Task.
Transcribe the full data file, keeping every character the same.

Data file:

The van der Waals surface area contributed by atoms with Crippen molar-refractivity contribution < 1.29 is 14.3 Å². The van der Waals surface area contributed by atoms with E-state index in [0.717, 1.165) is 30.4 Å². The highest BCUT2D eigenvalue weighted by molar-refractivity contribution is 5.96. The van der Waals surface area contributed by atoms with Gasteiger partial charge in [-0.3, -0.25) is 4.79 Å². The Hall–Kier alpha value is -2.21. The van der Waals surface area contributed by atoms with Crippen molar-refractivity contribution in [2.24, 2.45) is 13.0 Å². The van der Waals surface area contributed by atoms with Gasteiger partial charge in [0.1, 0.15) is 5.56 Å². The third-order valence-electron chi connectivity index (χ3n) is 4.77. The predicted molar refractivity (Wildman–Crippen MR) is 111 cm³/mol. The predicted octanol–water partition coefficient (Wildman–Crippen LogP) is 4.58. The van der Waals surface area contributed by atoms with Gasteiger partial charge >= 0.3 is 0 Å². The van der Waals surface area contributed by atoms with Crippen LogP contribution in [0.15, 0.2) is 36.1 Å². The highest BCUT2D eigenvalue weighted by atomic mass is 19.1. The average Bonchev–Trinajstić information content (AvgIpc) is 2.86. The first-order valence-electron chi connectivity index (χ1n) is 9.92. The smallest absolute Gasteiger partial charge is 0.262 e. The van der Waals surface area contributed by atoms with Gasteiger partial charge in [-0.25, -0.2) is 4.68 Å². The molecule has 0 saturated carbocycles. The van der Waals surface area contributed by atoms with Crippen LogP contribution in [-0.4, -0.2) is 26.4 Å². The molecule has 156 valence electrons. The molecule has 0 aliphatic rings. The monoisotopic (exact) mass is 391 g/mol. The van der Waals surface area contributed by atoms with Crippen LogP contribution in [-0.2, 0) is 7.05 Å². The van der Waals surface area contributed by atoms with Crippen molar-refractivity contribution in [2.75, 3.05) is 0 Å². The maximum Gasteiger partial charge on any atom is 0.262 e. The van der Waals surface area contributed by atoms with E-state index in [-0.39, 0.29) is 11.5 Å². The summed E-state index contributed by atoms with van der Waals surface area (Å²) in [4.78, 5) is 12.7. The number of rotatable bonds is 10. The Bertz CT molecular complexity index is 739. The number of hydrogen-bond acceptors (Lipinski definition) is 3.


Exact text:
The van der Waals surface area contributed by atoms with Crippen molar-refractivity contribution < 1.29 is 14.3 Å². The van der Waals surface area contributed by atoms with E-state index in [0.717, 1.165) is 30.4 Å². The highest BCUT2D eigenvalue weighted by molar-refractivity contribution is 5.96. The van der Waals surface area contributed by atoms with Gasteiger partial charge in [-0.3, -0.25) is 4.79 Å². The Hall–Kier alpha value is -2.21. The van der Waals surface area contributed by atoms with Crippen molar-refractivity contribution in [2.24, 2.45) is 13.0 Å². The van der Waals surface area contributed by atoms with Gasteiger partial charge in [0.1, 0.15) is 5.56 Å². The third-order valence-electron chi connectivity index (χ3n) is 4.77. The predicted molar refractivity (Wildman–Crippen MR) is 111 cm³/mol. The predicted octanol–water partition coefficient (Wildman–Crippen LogP) is 4.58. The van der Waals surface area contributed by atoms with Gasteiger partial charge >= 0.3 is 0 Å². The van der Waals surface area contributed by atoms with Crippen LogP contribution in [0.15, 0.2) is 36.1 Å². The highest BCUT2D eigenvalue weighted by atomic mass is 19.1. The average Bonchev–Trinajstić information content (AvgIpc) is 2.86. The first-order valence-electron chi connectivity index (χ1n) is 9.92. The smallest absolute Gasteiger partial charge is 0.262 e. The van der Waals surface area contributed by atoms with Gasteiger partial charge in [-0.25, -0.2) is 4.68 Å². The molecule has 0 saturated carbocycles. The van der Waals surface area contributed by atoms with Crippen LogP contribution in [-0.4, -0.2) is 26.4 Å². The molecule has 156 valence electrons. The molecule has 0 aliphatic rings. The monoisotopic (exact) mass is 391 g/mol. The van der Waals surface area contributed by atoms with Crippen LogP contribution in [-0.2, 0) is 7.05 Å². The van der Waals surface area contributed by atoms with Crippen molar-refractivity contribution in [2.75, 3.05) is 0 Å². The maximum Gasteiger partial charge on any atom is 0.262 e. The van der Waals surface area contributed by atoms with E-state index in [-0.39, 0.29) is 11.5 Å². The summed E-state index contributed by atoms with van der Waals surface area (Å²) in [4.78, 5) is 12.7. The number of rotatable bonds is 10. The Bertz CT molecular complexity index is 739. The number of hydrogen-bond acceptors (Lipinski definition) is 3.